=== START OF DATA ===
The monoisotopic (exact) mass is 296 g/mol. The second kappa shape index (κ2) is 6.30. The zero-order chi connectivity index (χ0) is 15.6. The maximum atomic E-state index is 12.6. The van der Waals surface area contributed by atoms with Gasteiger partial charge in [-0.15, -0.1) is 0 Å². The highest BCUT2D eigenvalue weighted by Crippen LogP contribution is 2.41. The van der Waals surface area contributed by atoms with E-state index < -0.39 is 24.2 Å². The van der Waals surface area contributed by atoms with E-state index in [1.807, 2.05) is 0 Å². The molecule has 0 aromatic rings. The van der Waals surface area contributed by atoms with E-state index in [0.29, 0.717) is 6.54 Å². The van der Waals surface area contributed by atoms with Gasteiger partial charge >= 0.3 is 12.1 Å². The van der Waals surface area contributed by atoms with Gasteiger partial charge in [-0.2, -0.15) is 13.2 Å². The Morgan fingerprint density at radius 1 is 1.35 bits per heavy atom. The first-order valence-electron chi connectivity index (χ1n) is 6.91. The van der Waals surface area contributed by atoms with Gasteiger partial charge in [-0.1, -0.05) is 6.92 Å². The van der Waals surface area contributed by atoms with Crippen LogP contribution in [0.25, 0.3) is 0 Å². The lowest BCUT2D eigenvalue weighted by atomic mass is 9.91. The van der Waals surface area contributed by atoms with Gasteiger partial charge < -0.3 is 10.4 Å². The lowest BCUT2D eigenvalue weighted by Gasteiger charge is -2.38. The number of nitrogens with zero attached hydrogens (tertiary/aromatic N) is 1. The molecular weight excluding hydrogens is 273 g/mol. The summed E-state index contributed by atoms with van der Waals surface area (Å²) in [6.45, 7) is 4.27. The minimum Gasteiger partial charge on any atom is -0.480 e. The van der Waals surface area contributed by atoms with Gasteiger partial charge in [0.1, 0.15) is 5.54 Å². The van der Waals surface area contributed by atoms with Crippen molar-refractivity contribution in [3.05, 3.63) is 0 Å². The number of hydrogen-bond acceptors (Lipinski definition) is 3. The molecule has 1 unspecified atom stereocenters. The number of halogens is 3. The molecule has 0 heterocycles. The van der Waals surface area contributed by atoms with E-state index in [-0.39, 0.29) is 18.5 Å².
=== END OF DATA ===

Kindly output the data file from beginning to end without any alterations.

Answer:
The monoisotopic (exact) mass is 296 g/mol. The second kappa shape index (κ2) is 6.30. The zero-order chi connectivity index (χ0) is 15.6. The maximum atomic E-state index is 12.6. The van der Waals surface area contributed by atoms with Gasteiger partial charge in [-0.15, -0.1) is 0 Å². The highest BCUT2D eigenvalue weighted by Crippen LogP contribution is 2.41. The van der Waals surface area contributed by atoms with E-state index < -0.39 is 24.2 Å². The van der Waals surface area contributed by atoms with E-state index in [1.807, 2.05) is 0 Å². The molecule has 0 aromatic rings. The van der Waals surface area contributed by atoms with E-state index in [0.29, 0.717) is 6.54 Å². The van der Waals surface area contributed by atoms with Gasteiger partial charge >= 0.3 is 12.1 Å². The van der Waals surface area contributed by atoms with Gasteiger partial charge in [-0.2, -0.15) is 13.2 Å². The Morgan fingerprint density at radius 1 is 1.35 bits per heavy atom. The first-order valence-electron chi connectivity index (χ1n) is 6.91. The van der Waals surface area contributed by atoms with Gasteiger partial charge in [-0.1, -0.05) is 6.92 Å². The van der Waals surface area contributed by atoms with Crippen LogP contribution in [0.25, 0.3) is 0 Å². The lowest BCUT2D eigenvalue weighted by atomic mass is 9.91. The van der Waals surface area contributed by atoms with Gasteiger partial charge < -0.3 is 10.4 Å². The lowest BCUT2D eigenvalue weighted by Gasteiger charge is -2.38. The number of nitrogens with zero attached hydrogens (tertiary/aromatic N) is 1. The molecular weight excluding hydrogens is 273 g/mol. The summed E-state index contributed by atoms with van der Waals surface area (Å²) in [6.45, 7) is 4.27. The minimum Gasteiger partial charge on any atom is -0.480 e. The van der Waals surface area contributed by atoms with Gasteiger partial charge in [0.1, 0.15) is 5.54 Å². The van der Waals surface area contributed by atoms with Crippen molar-refractivity contribution in [3.05, 3.63) is 0 Å². The number of hydrogen-bond acceptors (Lipinski definition) is 3. The molecule has 1 unspecified atom stereocenters. The number of halogens is 3. The molecule has 0 heterocycles. The van der Waals surface area contributed by atoms with E-state index in [-0.39, 0.29) is 18.5 Å².